Why I Love Country Music: Reaching Beyond Borders.
I have a confession to make: I wasn’t raised on country music. No, it’s not that I just lived in New York and one day took a vacation to Nashville and it was all there in front of me. I mean I’ve never actually been to America. I have lived in England all my life, and being still in my early twenties I have never been able to afford to travel outside Europe. I discovered country music through watching American Idol, the artist who introduced me being Carrie Underwood. Although I tend to dislike country pop now, I still love her and hold her music dear because of the nostalgia I feel for the music I grew up with, through my teenage years.
I was 13 at this point; a pop music fan as any young girl is, but being a bit of a social outcast and not really being interested in the rock that my few friends listened to (it was just too aggressive for me), country seemed to hold a happy medium of sorts. To me, the country/pop that I was exploring held more lyrical meaning for someone who was writing songs at the time, and had a lot of pent-up emotions, than pop music did. In addition, it was friendlier than rock music; the hyper-male aggression that that involved just didn’t suit me, being a young, timid, middle class teenage girl.
But the more country music I heard, the more it seemed to speak to me; I found Dolly Parton when I was 14 and her girliness yet honed craft of emotional songwriting, combined with her feminine pride and exploitation of conventional female beauty, made sure that she became my idol. She also introduced me to so much other music, particularly that pre-2000 that I had no idea about. I knew nothing of the poverty she had suffered or her rags to riches story in relation to my own life, I knew nothing of life in the South or the kind of middle-of-nowhere small towns that inhabit them. In England, even small towns and villages are no more than an hour or so’s drive away from a city. The geographically extended community of country music was alien to me, yet it was this precise extended community feeling that attracted me.
I didn’t connect with many of the people at my school. Isolation is a key component of country music’s appeal; it brings together like minded people who are otherwise miles apart. I felt like I suddenly belonged somewhere, and on the internet nobody is going to judge you. Or at least, it doesn’t feel like they are. With the internet now, increasingly country music fans (particularly the younger ones) are from wider walks of life. Country has lured them because it has promised a friend, something to support them in their toughest times and offer a song to cry to. Online forums and social media are perpetrators of this, in that people can participate in a close knit community of fans who will accept them, and they can become an important member, simply through dedication.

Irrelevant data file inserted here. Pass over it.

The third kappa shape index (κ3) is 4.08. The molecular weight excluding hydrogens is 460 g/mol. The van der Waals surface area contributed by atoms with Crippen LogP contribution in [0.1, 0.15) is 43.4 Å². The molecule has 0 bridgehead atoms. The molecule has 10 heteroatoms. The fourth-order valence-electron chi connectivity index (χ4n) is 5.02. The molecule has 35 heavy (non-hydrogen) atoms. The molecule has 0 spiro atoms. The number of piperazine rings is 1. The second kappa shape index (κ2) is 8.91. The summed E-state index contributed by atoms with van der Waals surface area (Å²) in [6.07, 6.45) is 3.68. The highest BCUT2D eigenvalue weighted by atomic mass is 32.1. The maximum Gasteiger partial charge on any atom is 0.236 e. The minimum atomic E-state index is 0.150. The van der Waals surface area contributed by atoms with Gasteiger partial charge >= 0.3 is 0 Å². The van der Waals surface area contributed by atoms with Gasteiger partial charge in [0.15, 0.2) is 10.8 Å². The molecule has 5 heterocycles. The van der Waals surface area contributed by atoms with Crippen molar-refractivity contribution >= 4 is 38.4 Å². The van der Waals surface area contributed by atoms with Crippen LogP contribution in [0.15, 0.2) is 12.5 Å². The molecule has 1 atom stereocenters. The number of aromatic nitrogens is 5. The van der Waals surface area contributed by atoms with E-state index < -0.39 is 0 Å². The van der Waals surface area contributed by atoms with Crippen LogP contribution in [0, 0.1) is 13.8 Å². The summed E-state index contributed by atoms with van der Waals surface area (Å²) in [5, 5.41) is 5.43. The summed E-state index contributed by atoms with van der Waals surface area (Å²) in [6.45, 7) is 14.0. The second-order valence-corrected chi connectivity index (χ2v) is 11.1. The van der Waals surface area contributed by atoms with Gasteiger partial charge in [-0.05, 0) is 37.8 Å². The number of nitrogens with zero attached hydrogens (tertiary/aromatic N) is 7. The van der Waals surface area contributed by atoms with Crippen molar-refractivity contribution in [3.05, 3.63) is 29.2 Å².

These days country music fandom in the UK is growing more and more – people are looking for something else that is truer and more in touch with them and their emotions than the excess and escapism of rock, pop, R&B, electronic and hip hop. I love being a blogger in the country music community because I have finally found somewhere that feels like I fit in, the exclusivity of country music (in that they’re wary of ‘outsider’ artists and people) works for those who are willing to commit. And I am.
To me, country music is so familiar and homely, yet also unfamiliar enough (in its inherent Southern culture), that feels a little like escapism. It satisfies my urge to explore yet it’s a comforting old friend. Mostly it reminds me of my childhood, and I couldn’t tell you why. There’s something about the down home and simplicity of it, the treble higher-pitched instruments that I so love orchestrating my blurry idyllic memories before my dreaded teenage years hit and family life turned upside down.
Country music is very personal, at the end of the day, and that can transcend cultures no matter
what boundaries seem to be in the way. I certainly feel like this is my home.